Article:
Man proposes to girlfriend through infographic

Jen Kirsch
Shine On
March 1, 2012

If you've thought of how your other half might pop the question, you're not alone. We're socialized to believe that a marriage proposal is going to be one of the most romantic times of our lives, which is why some might be surprised at a new online marriage proposal trend. The online world isn't exactly the most intimate of spaces, particularly not for a declaration of love.

This proposal published on Mashable shows an elaborate infographic Drake Martinet made for his tech-savvy girlfriend Stacy Green, using it to propose to her on her company's website.

While at first his proposal seems odd, the fact that the bride-to-be is vice-president of marketing and communications at Mashable, makes this proposal more understandable. He's proposing to her in a way that matters to her, which speaks volumes. To date, his proposal has received 5,077 Tweets on Twitter, 5,329 likes on Facebook and the comment section to this post on Mashable is full of pats on the back and enthusiasm for how elaborate and creative the proposal.

Related: Filmmaker proposes with stop-motion LEGO animation

It's not just inforgraphics's that people are proposing with. Men are also proposing by creating websites, sending e-cards , and buying a spot on Groupon so the proposal goes right into their girlfriend's inbox.

Julie Spira, online dating expert and founder of cyberdatingexpert.com, has witnessed a number of these online proposals first hand and says it's the modern equivalent of people proposing by skydiving or on a Jumbotron at a sports game. "They are living in a world that is surrounded by online activity. They look at it in the same romantic way as someone who is being proposed to at a game," says Spira.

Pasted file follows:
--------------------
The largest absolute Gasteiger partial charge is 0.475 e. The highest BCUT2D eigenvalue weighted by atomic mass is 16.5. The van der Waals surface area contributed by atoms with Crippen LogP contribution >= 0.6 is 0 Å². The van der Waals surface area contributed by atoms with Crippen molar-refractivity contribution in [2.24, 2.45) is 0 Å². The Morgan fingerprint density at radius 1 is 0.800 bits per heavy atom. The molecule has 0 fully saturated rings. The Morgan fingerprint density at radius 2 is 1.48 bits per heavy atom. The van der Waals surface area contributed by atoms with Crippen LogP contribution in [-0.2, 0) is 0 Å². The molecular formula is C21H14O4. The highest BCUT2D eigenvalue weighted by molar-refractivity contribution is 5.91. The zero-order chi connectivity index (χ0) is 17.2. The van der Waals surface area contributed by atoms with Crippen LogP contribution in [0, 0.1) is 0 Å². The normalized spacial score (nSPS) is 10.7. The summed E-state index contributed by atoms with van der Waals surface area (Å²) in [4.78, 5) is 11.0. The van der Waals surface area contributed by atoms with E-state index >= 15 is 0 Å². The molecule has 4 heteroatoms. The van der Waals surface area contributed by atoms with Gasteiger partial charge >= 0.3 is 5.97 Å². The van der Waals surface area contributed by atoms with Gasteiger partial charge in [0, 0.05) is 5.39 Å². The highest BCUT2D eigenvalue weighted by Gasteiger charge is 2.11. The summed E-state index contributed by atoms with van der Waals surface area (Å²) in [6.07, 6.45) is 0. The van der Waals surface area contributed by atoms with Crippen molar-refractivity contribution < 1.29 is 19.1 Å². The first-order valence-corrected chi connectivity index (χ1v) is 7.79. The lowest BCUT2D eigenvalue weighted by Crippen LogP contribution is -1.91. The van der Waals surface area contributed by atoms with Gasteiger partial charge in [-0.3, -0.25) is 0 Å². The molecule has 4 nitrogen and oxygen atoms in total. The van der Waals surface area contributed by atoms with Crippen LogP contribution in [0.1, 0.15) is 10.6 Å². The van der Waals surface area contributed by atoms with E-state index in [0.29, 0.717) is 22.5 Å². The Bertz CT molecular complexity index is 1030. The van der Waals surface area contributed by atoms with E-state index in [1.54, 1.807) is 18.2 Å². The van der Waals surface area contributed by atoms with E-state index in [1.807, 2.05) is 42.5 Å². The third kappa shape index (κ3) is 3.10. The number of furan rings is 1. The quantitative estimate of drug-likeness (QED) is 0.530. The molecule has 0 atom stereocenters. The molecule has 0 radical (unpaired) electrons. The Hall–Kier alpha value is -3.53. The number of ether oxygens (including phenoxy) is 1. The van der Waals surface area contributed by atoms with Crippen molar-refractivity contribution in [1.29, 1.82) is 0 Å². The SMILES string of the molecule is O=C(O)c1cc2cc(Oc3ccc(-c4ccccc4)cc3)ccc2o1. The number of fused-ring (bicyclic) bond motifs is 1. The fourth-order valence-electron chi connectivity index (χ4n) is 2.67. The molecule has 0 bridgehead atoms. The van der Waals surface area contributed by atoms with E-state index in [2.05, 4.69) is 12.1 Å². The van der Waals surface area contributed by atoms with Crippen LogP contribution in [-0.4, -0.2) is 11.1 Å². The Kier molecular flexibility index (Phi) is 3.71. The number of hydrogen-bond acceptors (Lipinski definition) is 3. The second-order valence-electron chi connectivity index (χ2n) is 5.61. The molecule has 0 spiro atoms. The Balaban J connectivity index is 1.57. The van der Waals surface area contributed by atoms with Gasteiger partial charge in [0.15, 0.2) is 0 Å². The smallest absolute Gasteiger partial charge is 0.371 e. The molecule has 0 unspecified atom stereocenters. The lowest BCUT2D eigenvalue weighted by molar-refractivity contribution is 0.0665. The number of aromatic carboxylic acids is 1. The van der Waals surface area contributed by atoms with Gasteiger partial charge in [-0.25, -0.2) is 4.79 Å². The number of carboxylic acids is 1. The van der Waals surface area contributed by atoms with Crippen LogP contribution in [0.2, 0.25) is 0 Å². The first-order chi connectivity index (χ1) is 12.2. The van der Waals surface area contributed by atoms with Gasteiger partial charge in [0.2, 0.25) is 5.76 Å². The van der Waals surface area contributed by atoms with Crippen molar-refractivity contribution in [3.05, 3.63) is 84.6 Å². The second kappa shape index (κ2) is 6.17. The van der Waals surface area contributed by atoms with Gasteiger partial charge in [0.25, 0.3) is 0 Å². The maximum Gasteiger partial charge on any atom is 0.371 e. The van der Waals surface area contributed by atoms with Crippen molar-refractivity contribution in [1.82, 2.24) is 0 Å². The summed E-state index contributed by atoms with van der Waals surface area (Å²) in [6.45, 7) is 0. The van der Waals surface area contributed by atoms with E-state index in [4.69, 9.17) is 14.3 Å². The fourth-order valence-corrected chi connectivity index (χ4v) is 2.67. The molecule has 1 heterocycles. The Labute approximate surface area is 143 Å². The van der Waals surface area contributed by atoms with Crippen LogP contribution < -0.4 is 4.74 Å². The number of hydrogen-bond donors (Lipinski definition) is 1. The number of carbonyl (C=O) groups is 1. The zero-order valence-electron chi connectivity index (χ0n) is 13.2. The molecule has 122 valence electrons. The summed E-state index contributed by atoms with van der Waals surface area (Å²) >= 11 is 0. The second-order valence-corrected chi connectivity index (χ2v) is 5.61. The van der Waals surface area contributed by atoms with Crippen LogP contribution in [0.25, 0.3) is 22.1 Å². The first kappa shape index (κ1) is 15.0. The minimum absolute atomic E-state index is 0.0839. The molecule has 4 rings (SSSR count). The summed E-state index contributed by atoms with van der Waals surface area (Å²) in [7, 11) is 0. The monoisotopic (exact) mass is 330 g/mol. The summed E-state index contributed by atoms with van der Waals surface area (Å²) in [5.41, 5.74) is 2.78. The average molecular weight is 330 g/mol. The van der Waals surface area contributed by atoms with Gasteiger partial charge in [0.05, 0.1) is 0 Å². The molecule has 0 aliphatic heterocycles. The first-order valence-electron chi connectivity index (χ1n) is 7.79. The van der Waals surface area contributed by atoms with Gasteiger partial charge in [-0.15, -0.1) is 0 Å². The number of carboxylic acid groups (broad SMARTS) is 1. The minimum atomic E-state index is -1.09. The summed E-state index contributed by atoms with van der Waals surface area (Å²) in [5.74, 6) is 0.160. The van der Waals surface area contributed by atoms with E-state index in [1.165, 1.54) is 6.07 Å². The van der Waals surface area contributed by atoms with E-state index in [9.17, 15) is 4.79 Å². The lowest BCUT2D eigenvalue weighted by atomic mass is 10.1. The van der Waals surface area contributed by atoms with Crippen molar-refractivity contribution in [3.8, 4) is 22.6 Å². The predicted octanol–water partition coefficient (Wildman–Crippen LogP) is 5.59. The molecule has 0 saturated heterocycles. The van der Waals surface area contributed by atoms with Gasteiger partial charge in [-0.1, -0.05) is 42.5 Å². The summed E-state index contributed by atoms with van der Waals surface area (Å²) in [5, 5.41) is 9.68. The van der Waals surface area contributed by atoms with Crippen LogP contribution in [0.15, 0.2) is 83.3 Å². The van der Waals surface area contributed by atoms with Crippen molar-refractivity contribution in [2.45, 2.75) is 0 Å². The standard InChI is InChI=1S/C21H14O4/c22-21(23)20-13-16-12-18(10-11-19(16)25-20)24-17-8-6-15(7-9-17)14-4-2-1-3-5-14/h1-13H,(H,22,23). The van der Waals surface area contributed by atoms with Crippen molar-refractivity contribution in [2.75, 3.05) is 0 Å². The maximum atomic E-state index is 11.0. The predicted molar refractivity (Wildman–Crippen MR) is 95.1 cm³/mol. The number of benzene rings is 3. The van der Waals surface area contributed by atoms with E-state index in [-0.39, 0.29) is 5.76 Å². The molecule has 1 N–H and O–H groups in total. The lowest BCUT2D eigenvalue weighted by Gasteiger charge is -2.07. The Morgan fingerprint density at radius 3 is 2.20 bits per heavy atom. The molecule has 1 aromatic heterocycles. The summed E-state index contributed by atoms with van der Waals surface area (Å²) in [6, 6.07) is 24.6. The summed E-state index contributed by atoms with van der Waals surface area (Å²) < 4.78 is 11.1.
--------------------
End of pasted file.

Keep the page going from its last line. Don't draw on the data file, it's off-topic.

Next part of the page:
"The people we are talking about that are proposing this way they are in the social media world and this is an offshoot of their personality habits, which are more online than offline. It's a way for someone to get cute and creative outside of the box," says Spira.

Related: Montreal pilot's proposal, 6 years in the making, goes viral

Alison McGill, editor of Weddingbells disagrees. "When you propose to somebody it is a highly personal moment between two people," she says. "Doing it virtually when there is no physical contact really takes away from that connection between two people," says McGill.

But there's no doubt that online wedding proposals are all the rage.  Knowing this, it's important to remember if you're doing it online, there will always be a digital footprint of it.

"I'm curious to see what's next. Proposals are taking all kinds of leaps and turns," says McGill. "There's never a dull moment when it comes to proposals."

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